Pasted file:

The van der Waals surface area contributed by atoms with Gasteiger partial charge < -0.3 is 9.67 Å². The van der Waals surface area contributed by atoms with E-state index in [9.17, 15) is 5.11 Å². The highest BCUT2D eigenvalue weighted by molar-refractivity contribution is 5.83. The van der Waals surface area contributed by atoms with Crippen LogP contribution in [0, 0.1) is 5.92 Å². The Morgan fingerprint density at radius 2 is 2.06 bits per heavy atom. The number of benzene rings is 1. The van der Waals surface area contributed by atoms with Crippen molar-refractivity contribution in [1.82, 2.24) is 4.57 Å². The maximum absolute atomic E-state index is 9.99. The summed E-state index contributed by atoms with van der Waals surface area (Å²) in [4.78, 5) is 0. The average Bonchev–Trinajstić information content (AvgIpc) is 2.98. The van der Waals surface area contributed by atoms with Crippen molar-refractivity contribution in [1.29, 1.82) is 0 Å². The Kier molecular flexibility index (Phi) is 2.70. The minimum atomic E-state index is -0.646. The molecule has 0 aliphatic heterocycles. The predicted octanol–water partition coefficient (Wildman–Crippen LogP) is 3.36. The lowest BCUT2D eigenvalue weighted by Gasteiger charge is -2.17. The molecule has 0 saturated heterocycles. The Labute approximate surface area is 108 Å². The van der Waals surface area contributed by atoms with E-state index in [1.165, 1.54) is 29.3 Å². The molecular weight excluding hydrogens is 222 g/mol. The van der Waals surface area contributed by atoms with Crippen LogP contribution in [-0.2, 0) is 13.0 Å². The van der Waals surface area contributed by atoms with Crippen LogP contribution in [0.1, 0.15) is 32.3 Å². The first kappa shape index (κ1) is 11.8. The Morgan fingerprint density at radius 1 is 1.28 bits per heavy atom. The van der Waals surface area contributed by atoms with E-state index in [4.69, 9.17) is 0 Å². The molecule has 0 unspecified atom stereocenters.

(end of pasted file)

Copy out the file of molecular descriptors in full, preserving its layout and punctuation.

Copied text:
The van der Waals surface area contributed by atoms with Gasteiger partial charge < -0.3 is 9.67 Å². The van der Waals surface area contributed by atoms with E-state index in [9.17, 15) is 5.11 Å². The highest BCUT2D eigenvalue weighted by molar-refractivity contribution is 5.83. The van der Waals surface area contributed by atoms with Crippen LogP contribution in [0, 0.1) is 5.92 Å². The Morgan fingerprint density at radius 2 is 2.06 bits per heavy atom. The number of benzene rings is 1. The van der Waals surface area contributed by atoms with Crippen molar-refractivity contribution in [1.82, 2.24) is 4.57 Å². The maximum absolute atomic E-state index is 9.99. The summed E-state index contributed by atoms with van der Waals surface area (Å²) in [4.78, 5) is 0. The average Bonchev–Trinajstić information content (AvgIpc) is 2.98. The van der Waals surface area contributed by atoms with Crippen molar-refractivity contribution in [1.29, 1.82) is 0 Å². The Kier molecular flexibility index (Phi) is 2.70. The minimum atomic E-state index is -0.646. The molecule has 0 aliphatic heterocycles. The predicted octanol–water partition coefficient (Wildman–Crippen LogP) is 3.36. The lowest BCUT2D eigenvalue weighted by Gasteiger charge is -2.17. The molecule has 0 saturated heterocycles. The Labute approximate surface area is 108 Å². The van der Waals surface area contributed by atoms with E-state index in [1.165, 1.54) is 29.3 Å². The molecular weight excluding hydrogens is 222 g/mol. The van der Waals surface area contributed by atoms with Crippen LogP contribution in [-0.2, 0) is 13.0 Å². The van der Waals surface area contributed by atoms with Crippen LogP contribution in [0.1, 0.15) is 32.3 Å². The first kappa shape index (κ1) is 11.8. The Morgan fingerprint density at radius 1 is 1.28 bits per heavy atom. The van der Waals surface area contributed by atoms with E-state index in [4.69, 9.17) is 0 Å². The molecule has 0 unspecified atom stereocenters.